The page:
Tips to eat: Grill some salmon for an easy, healthy dinner. Add canned sardines or tuna to a salad or make sandwiches with them. Mackerel can be baked or pan-fried with some vegetables.
Loads of nuts to choose from here - almonds, peanuts, walnuts, pistachios and pecans. Nuts are high in monounsaturated and polyunsaturated fats, which help lower bad cholesterol. Walnuts and almonds are particularly good choices.
Tips to eat: Whether you are running from one meeting to another or binge-watching your favourite series, snacking on nuts is a great choice. You could also add them to salads, noodles or stir-fries.
However, note that nuts are high in calories due to their high fat content, so keep each portion to just a handful. Choose the raw, baked, roasted or unsalted versions, instead of fried or sugar-coated variations.
This juicy red beauty contains lycopene, which is responsible for its rich colour and is an antioxidant that has anti-inflammatory abilities and improves vascular function.
Lycopene also helps reduce LDL cholesterol.
Plus, tomatoes are high in potassium, which reduces blood pressure, thus keeping your heart in healthier shape.
Tips to eat: Add tomatoes to salads, sandwiches and wraps. If you love making scrambled eggs for weekend breakfasts, add some chopped bits of tomato to them. Tomatoes can also be added to stir-fries. For an easy and healthy snack, munch on some juicy cherry tomatoes.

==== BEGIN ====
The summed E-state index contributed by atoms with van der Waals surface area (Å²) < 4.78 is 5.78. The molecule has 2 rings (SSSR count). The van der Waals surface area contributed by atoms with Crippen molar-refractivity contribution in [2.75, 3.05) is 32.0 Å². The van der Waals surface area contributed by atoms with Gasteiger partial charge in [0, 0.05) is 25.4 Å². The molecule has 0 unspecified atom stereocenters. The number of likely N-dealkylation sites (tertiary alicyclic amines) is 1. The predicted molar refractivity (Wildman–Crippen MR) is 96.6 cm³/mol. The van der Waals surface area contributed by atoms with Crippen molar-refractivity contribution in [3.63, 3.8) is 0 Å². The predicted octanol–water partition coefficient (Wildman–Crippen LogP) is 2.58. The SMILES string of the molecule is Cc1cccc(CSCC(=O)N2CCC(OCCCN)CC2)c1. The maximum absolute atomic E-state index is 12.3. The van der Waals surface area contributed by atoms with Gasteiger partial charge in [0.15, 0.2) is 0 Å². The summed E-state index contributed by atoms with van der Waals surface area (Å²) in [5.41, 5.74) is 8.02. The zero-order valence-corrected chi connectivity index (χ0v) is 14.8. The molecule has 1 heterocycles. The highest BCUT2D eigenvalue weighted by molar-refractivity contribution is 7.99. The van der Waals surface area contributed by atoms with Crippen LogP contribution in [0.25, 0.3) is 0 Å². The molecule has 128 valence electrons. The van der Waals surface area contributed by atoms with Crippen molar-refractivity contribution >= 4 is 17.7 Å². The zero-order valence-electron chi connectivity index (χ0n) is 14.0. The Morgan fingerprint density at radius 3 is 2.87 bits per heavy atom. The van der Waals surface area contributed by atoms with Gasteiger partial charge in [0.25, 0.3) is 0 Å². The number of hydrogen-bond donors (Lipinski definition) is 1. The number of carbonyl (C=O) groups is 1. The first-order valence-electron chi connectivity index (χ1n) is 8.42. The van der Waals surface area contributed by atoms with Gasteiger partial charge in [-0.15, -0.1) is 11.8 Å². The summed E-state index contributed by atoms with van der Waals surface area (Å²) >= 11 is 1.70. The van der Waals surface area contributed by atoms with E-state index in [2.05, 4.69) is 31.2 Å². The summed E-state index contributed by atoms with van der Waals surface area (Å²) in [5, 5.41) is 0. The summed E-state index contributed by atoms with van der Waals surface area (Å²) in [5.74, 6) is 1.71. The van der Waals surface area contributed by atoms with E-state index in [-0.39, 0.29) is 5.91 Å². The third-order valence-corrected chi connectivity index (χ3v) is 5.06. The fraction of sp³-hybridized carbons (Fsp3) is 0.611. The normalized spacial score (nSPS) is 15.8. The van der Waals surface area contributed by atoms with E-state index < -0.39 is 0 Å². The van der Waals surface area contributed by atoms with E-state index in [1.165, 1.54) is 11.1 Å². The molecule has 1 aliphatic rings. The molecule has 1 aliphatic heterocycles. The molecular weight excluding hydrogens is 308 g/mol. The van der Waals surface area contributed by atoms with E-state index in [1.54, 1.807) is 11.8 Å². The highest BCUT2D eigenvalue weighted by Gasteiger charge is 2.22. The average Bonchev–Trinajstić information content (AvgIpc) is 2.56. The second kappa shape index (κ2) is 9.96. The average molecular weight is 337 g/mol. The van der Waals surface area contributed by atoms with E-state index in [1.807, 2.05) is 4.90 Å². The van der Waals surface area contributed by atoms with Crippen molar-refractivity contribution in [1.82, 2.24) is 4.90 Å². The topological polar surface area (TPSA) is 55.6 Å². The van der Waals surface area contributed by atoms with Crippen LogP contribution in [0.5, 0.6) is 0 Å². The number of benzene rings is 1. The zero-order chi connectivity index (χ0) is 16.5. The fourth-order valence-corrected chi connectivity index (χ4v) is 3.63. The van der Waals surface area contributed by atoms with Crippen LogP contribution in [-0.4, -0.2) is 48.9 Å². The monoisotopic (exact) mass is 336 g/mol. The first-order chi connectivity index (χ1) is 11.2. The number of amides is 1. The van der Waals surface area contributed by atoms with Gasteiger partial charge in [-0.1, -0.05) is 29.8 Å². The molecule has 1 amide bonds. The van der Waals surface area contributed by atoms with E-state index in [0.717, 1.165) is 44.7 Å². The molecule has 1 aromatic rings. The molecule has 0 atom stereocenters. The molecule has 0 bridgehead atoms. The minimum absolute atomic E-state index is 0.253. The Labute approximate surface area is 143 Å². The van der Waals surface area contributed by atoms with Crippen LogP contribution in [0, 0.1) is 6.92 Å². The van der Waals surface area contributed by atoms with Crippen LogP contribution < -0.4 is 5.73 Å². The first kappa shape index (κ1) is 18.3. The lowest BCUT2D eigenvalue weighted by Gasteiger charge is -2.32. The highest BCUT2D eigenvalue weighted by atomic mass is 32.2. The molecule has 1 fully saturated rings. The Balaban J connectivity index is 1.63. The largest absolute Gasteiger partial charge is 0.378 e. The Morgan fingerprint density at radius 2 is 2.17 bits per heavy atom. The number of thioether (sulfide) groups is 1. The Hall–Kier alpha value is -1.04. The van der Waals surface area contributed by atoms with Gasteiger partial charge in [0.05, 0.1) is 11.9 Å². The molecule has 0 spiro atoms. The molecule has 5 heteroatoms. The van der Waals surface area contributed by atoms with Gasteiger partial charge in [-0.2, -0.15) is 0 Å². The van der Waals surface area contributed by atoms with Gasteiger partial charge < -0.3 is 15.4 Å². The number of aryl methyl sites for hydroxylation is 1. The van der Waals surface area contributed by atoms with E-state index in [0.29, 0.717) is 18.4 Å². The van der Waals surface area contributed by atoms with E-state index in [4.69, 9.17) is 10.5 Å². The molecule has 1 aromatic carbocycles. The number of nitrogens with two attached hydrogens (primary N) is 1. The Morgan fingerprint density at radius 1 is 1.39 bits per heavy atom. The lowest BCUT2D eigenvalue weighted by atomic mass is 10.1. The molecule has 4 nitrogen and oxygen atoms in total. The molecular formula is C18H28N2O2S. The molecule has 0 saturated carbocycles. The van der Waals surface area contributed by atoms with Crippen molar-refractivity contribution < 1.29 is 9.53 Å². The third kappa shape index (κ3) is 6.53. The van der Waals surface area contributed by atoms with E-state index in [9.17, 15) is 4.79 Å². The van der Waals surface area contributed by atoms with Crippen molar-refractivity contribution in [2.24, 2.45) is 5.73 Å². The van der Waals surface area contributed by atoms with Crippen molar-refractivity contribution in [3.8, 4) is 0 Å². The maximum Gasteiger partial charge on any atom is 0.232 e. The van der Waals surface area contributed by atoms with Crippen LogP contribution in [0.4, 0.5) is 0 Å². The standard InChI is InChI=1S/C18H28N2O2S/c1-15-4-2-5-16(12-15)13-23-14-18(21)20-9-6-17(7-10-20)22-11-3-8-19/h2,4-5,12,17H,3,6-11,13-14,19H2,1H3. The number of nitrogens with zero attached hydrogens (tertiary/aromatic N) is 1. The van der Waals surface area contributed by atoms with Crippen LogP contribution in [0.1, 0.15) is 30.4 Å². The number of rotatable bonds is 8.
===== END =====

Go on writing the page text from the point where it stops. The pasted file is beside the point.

Whole grains are nutritious because they contain all three parts of a grain - bran, germ and endosperm.
Because they are less processed, there are more vitamins, minerals and fibre in them, compared with other types of grains (refined grains such as white rice, white bread or pasta).
Examples of whole grains include oats, brown rice, barley and quinoa.
The high amount of fibre in whole grains reduces the risk of coronary heart disease.
And because they make you feel fuller for longer, you are less likely to reach for high-fat or high-sugar foods in between meals.
Tips to eat: Wherever possible, choose brown or unpolished rice instead of white rice, wholegrain bread instead of white bread, and oats instead of processed cereals for breakfast.
If you love snacking on crackers, pick the wholegrain version.
Make it a habit and you just might cultivate a liking for wholegrain foods eventually.
This article was first published in Her World Online (www.HerWorld.com).